An experimental technique is introduced for controlling atmospheric diabatic heating in a fully-coupled climate model (NCEP Climate Forecast System version 2), with the motivation of better understanding the role of tropical forcing in modulating the Indian summer monsoon and contributing to global seasonal prediction skill. The ‘added heating’ mechanistic approach has the benefit of not interfering with any internal model feedbacks. The approach is applied in an iterative fashion to correct bias in the three-dimensional tropical heating over the Indo-Pacific, defined as the difference between the model ensemble mean heating and that estimated from ERA-Interim. The June through September seasonal mean, trend and parabolic fit in diabatic heating are corrected for each year separately over a 20-year set of seasonal re-forecasts, resulting in a 60–90% reduction in the mean-squared error of Indo-Pacific heating from an initial set of control re-forecasts, two-thirds of which is associated with the climatological bias. This results in higher skill in the climatological mean and inter-annual variability of local low-level winds and the underlying sea surface temperature (SST). Improvements are most significant over the equatorial Indian Ocean with a removal of the climatological low-level westerly bias and SST gradient bias along with substantially more skill in inter-annual variability. Although there is very little improvement in the model rainfall over India, there is improvement in the low-level circulation. The lack of significant improvement in rainfall prediction may be partly related to the representation of convection and/or the coarse resolution grid of the model.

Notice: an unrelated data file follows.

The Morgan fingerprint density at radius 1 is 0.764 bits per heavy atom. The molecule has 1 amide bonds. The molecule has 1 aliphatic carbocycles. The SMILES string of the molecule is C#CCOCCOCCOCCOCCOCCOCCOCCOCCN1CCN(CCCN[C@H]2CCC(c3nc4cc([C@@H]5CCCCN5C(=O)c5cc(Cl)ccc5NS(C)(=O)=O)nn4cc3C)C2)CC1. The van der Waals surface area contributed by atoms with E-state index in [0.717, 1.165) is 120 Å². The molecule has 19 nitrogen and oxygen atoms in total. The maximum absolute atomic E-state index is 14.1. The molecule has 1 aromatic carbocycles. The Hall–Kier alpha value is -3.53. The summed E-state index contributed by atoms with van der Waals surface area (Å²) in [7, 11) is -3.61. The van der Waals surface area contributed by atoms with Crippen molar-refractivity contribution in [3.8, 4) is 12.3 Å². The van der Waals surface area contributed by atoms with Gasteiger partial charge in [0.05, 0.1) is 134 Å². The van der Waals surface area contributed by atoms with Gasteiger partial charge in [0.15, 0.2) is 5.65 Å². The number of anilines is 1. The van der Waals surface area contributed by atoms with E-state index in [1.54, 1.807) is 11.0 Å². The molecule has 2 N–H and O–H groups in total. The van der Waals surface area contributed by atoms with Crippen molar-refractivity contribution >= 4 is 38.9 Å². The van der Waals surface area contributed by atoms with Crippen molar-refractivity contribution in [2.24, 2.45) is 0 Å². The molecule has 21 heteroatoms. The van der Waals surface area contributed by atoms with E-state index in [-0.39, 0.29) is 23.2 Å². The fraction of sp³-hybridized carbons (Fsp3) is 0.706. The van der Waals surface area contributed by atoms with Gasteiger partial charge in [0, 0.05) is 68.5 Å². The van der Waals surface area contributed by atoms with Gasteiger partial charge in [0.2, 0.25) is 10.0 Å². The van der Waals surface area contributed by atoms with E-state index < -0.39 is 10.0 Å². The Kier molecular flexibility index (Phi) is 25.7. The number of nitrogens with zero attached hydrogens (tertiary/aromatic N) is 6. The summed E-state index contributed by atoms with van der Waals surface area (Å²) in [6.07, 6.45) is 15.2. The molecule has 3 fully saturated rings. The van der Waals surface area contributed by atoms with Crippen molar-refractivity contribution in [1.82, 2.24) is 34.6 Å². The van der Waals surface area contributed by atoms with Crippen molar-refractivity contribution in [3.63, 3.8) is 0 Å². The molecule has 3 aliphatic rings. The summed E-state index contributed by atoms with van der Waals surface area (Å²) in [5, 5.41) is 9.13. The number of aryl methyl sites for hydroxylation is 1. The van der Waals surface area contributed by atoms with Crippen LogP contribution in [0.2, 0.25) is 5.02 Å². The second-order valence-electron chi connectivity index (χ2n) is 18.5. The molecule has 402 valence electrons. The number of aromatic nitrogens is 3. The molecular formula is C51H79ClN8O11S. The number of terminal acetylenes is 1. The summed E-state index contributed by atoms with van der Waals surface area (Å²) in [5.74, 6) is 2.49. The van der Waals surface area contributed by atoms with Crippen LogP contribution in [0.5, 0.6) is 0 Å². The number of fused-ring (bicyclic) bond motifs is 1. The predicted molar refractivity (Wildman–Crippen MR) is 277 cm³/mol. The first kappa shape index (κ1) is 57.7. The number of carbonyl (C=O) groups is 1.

$\bullet$ An added heating technique is used to correct the ensemble mean atmospheric diabatic heating over the tropical Indo-Pacific in a set of climate re-forecasts.
$\bullet$ The approach in this study reduces the mean squared error in the heating by 60–90% without interfering with any internal model feedbacks.
$\bullet$ In response to heating corrections, there is significant bias correction in local low-level winds and sea surface temperature, particularly over the Indian Ocean.
$\bullet$ Despite no improvement in the simulation of rainfall over India, through teleconnections there is some improvement in the monsoon circulation.
Volume 131, 2022
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